Date: 16 October
Distance walked: 33.2km
Trail covered: kms 246.8 to 272.8
Weather: mostly sunny but with several bouts of heavy rain
Number of lost dogs: 1
As I learned yesterday, no kayaks would be going out today because to get to Waikare at high tide would require leaving at 5am in the dark, and “Dan the Kayak Man” as he was called by the backpackers staff is very safety conscious. So that’s why the distance walked today was more than the trail distance covered.
Despite this, I feel like I made some good distance today. And as a bonus, I got to walk the Paihia to Opua coastal walkway which I wouldn’t have seen if I did the kayak.
I couldn’t do the first bit of the walk because that was low tide only, but the rest of it was a beautiful walk around the coast.
The views from the walkway were always amazing.
And there were boardwalks across the water.
It went close to private property – between people’s houses and the ocean. I’m guessing these people had enough of people walking through their back yard.
I’ve never seen these weird things before. When the wind picks up, they blow off the trees and into your face. So watch out.
While I was walking, I could see the car ferry pulling in which I needed to get across the harbour to do the road walk diversion. I sped up because I didn’t want to miss it.
But not to worry, the cars still had to unload and new cars had to load and so there was plenty of time.
Onboard I met a man from Ireland (I guessed Scotland, and was corrected, oops) who said he had seen a few hikers earlier this morning on the ferry when he came over. He said that they had hiking poles and packs like me. I wondered who they were.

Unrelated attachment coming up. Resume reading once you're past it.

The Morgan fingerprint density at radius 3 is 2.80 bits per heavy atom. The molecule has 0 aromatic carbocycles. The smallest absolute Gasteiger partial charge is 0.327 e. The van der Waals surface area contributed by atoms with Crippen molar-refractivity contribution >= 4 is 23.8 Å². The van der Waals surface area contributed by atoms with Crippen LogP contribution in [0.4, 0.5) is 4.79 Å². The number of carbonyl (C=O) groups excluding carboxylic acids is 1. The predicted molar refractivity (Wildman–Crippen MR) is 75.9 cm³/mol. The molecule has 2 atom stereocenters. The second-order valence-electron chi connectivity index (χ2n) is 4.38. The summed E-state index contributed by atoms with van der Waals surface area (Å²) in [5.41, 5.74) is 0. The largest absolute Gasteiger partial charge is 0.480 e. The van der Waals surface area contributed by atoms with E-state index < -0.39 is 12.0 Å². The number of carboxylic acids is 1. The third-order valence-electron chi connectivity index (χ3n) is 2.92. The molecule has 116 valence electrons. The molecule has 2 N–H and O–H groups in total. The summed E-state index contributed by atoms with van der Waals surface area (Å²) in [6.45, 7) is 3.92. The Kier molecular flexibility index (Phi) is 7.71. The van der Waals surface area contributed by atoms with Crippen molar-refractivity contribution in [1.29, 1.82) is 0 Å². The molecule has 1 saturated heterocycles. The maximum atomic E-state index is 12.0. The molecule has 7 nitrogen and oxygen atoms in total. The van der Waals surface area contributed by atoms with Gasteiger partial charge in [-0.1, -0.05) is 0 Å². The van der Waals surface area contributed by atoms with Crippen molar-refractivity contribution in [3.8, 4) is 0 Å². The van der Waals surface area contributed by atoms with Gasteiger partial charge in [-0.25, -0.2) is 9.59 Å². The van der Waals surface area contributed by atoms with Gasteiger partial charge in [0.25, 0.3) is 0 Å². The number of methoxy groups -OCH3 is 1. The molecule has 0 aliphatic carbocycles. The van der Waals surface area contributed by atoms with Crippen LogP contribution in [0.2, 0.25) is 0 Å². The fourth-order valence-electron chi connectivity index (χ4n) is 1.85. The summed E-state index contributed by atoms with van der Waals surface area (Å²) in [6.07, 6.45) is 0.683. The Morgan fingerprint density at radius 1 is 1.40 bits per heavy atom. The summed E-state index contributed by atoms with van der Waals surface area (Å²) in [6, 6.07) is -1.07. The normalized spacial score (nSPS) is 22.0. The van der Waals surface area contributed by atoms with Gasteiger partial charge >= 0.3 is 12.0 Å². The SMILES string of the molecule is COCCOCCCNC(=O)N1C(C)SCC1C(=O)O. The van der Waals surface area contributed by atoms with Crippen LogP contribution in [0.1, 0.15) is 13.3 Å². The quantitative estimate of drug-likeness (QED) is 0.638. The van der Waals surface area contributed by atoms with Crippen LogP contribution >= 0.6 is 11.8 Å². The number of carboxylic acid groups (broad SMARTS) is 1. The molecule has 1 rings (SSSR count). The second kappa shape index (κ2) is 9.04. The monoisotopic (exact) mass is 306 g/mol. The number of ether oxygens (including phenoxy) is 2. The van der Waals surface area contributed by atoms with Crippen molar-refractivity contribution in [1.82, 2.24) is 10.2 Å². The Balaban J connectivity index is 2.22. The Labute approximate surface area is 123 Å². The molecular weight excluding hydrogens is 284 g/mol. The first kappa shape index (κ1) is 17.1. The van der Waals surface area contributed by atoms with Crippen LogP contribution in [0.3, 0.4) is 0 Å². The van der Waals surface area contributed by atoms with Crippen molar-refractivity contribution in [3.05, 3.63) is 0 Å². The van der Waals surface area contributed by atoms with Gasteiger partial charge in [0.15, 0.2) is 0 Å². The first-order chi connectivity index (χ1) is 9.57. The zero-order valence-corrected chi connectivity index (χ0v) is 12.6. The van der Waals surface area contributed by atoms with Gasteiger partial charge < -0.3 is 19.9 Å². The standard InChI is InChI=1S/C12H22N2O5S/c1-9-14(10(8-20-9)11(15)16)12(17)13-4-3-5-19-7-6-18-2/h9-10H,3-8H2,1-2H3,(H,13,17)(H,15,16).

As we pulled into Okiato across the harbour, someone yelled out “man overboard”! Wow I thought, who could it be? There were only four foot passengers on the boat, me, Irish guy, and the two staff. We went to have a look over the side of the boat but it turned out it was just a drill.
As I got off the ferry, I turned back to check out the price list. $1 for a walk-on passenger is amazing. I know it’s not Cook Strait we’re crossing here, but The Interislander, you could learn something from this service.
My 11am picture is this road sign just up the hill. I really thought it was Okaito, I had been saying it wrong for days. I also learned that it was New Zealand’s first capital. I didn’t know that, in fact I hadn’t even heard of the place before this week.
I was sad to see there was no shop at all in Okiato. I really felt like an L&P. I have heaps of food but drinking only water gets tiring.
I took a small diversion to go and see the site of NZs first capital. It was nothing except a sign and a well, which is apparently all that’s left of the original buildings. But I’m glad I got to see it.
There was a lot of road walking planned today, but at least the first bit was a forest track – it was Stage 1 of the Okiato to Russell walkway. I ran into a woman on this bit of the track. She asked me if I was doing Te Araroa, I said I was and we had a bit of a chat about it. She had done sections of it, she said. I’m surprised by the number of people up here who have heard of Te Araroa. Maybe lots of people start the trail, but a lot have dropped out by the time you get further south?
After this was the road walking… and it was about this time that I got the song 500 Miles by The Proclaimers stuck in my head. It’s an okay song, certainly one that I used to jump around to and sing to loudly in my drunken university years some time back. But I’m not sure I wanted it in my head the whole day. So even the road walk wasn’t the best, I stll put my headphones on and listened to music, quietly of course so I could still hear cars coming.